Steven Rea, Philadelphia Inquirer: [It] not only aspires to change your life - it tries to explain it, from the first cosmic blip to those busy amoebae splitting and multiplying, to jellyfish jellying through the primal seas, to the planets lined up in a row. Read more

James Berardinelli, ReelViews: Striving for no less than the pinnacle of Stanley Kubrick's 2001: A Space Odyssey, The Tree of Life falls short of masterful but retains a power that far too many motion pictures lack. Read more

Richard Roeper, Richard "Tree of Life" is a cinematic poem that will challenge your intellect, your faith and at times your patience. Read more

Peter Travers, Rolling Stone: 'Tree' delivers truths that don't go down easy. No one with a genuine interest in the potential of film would think of missing it. Read more

Andrew O'Hehir, It's a noble crazy, a miraculous William Butler Yeats kind of crazy, alive with passion for art and the world, for all that is lost and not lost and still to come. Read more

Mick LaSalle, San Francisco Chronicle: "The Tree of Life" is at times trying and perplexing, but it also contains some of the most psychologically insightful and ecstatic filmmaking imaginable. Read more

Dana Stevens, Slate: Here's a testament to this reclusive, stubborn, visionary director's stunning achievement: His films can change the way you look at the world by showing you how another person sees it. Read more

Colin Covert, Minneapolis Star Tribune: It's a flawed but impressive experiment, the sort of shoot-the-moon gamble that cinema can't do without. Read more

Joe Williams, St. Louis Post-Dispatch: "The Tree of Life" is rooted in human nature but ascends to the infinite mystery. It's a dizzying climb with few footholds for the timid or cynical, but the view from above is heavenly. Read more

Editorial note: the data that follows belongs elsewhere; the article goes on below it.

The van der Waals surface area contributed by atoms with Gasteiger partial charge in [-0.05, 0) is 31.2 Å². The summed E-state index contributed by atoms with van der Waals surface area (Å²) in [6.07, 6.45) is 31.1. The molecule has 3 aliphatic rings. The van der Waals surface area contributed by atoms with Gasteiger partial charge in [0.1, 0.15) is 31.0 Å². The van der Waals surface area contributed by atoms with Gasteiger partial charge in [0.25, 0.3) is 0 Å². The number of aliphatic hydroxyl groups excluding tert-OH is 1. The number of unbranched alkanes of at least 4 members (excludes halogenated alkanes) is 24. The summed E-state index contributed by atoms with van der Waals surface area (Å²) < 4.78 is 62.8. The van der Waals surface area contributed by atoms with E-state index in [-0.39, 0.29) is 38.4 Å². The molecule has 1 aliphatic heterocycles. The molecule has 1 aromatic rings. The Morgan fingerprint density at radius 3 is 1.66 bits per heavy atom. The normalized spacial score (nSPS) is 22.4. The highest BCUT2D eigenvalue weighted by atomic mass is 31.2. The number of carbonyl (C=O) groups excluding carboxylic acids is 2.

Christopher Orr, The Atlantic: A beautiful, messy film: at times lyrical, intimate, and uplifting; at others, vast, inscrutable, and maddening. Read more

Rick Groen, Globe and Mail: The result actually plays like a divine pronouncement, cosmic in scope and oracular in tone, a cinematic sermon on the mount that shows its creator in exquisite form. Exquisite but frustrating. Read more

Peter Howell, Toronto Star: Wonder, dread, hope. They're among the emotions prompted by the cascade of images in something that's closer to epic poetry than to anything resembling narrative cinema. Read more

Dave Calhoun, Time Out: It doesn't always communicate well, and when it does, it's sometimes trite, but it's also a film that's incredibly beautiful and wide open for the taking. Read more

Justin Chang, Variety: Few American filmmakers are as alive to the splendor of the natural world as Terrence Malick, but even by his standards, The Tree of Life represents something extraordinary. Read more

Nick Pinkerton, Village Voice: Better than a masterpiece -- whatever that is -- The Tree of Life is an eruption of a movie, something to live with, think, and talk about afterward. Read more

Ann Hornaday, Washington Post: Both good and bad, great and fatally flawed, transporting and disappointingly literal. Read more